The joy of misery

A few weeks ago (before the Iowa caucus), a friend asked me if maybe my prediction that Howard Dean would get clobbered by George W. in November wasn’t a bit harsh.

See, I have this small committed group of liberal friends (believe it or not, I may be the least liberal of the lot) who anguish that they may have to wait until 2008 to retake the White House. You might think all of this is silly liberal chatter, but it’s better than getting worked up over whether Pete Rose makes the Hall of Fame or Paris Hilton is ready to make a sex video with farm animals.

My friends and I are in a kind of predicament. We’re stuck in the uneasy position of having to root for bad things to happen between now and November.

For instance, it turns out that the economy isn’t anywhere near recovering after all. The Bush administration was forced to admit that we added only 1,000 jobs in December. The administration, along with its Wall Street lackeys, had confidently predicted a boost of 150,000 jobs.

This is not good news for America, but it is certainly good news if you’re rooting against Bush getting a second term to screw things up even more. Although the unemployment rate fell .2 percent, it was only because 300,000 Americans stopped looking for work.

I wanted to cheer at the news that stocks fell 133.6 points the same day of the announcement, but hell, my joy was tempered by the fact that I was losing money, too.

But if there’s anything that will mobilize voters to toss an incumbent president out of office, it’s bad economic news. Just ask Bush the father. Maybe my prediction of a Bush landslide had been a bit premature because, when all is said and done, it really is the economy, stupid!

My little group of liberal marauders are getting hopeful for the first time since 2000, when the Florida Supreme Court almost sent George W. back to the Texas Rangers. Sure, it’s dangerous to be hopeful. Often hope is readily followed by disappointment or Katherine Harris or sometimes both.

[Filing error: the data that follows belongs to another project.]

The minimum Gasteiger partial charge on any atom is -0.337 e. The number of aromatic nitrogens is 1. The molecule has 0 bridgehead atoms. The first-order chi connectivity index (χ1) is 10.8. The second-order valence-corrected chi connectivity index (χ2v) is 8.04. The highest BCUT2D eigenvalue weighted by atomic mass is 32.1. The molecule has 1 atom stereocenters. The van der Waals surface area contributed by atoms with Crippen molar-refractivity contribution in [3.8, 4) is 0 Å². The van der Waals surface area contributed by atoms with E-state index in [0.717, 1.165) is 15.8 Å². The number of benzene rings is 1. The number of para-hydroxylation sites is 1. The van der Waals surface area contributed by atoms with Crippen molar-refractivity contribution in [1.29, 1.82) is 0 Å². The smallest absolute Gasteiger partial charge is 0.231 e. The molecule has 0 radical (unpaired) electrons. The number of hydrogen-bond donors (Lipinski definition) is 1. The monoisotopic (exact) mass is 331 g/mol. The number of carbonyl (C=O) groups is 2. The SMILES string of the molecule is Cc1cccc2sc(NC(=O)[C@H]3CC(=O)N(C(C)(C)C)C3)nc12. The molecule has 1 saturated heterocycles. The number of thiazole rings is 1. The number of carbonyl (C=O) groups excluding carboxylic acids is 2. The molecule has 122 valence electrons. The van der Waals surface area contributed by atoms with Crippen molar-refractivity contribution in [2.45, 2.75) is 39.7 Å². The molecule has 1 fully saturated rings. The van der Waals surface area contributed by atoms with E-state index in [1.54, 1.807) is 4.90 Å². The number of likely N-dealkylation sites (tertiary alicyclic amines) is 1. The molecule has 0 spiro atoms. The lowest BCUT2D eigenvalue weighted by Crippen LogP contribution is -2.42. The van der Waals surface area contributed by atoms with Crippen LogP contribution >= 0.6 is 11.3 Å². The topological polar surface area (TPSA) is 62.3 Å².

Right now the Bush strategy team is trying to cook up a diversionary plot. A nation with 500 cable channels and a remote control is easily diverted. Bush has already morphed into JFK on the space program. Having neatly disposed of the huge budget surplus that he inherited (could illusionist David Copperfield have done a better job?), Bush has come up with an idea to spend billions more on human space exploration. Since the last major space mission ended in disaster, you would think that we’d be satisfied for a while with robots doing the job — but then, you’re not facing reelection.

Diversion is what Bush does best. You prattle about "mission accomplished" while American and Iraqi casualties mount. You can’t find the architect of 9-11 — Osama bin Laden — so you trumpet the capture of Saddam Hussein. You don’t have a plan to disarm the dangerous nukes in North Korea, so you celebrate that irrelevant relic of the ’80s, Muammar Kaddafi, cleaning up his act in Libya.

You brag about "No Child Left Behind" while states are forced to lay off teachers. You wear your religion on your sleeve while you cut programs for the helpless. You raise the terror alert while you leave our ports and nuclear power plants dangerously unprotected. You reach out your hand to illegal immigrants while at the same time tying them to one employer and, after six years, having them face deportation.

See, this diversion stuff works for a while. You can ban the TV cameras when the body bags arrive from Iraq. You can ignore attending the funerals of the honored dead to keep the media from focusing on the continuing casualties. But you can’t hide a drop in the stock market or the unemployed. You can’t gimmick up your government’s own statistics that show our grandchildren paying off the debt you’ve run up. And suddenly, your own rosy predictions are already turning to ashes.

So this is the conundrum (liberals are for handing out conundrums to school kids): How do you handle the guilty pleasure of seeing the misery index rise if you want to send the Yale cowboy into retirement?

You tell yourself that a short dose of misery is better than four more years. You tell yourself that anything is better than four more years of handing out tax cuts on the backs of our kids and our grandkids. You tell yourself that anything is better than four more years of allowing this White House to isolate America from its allies. The misery today is the medicine that may make the future brighter.

So here’s to misery in 2004!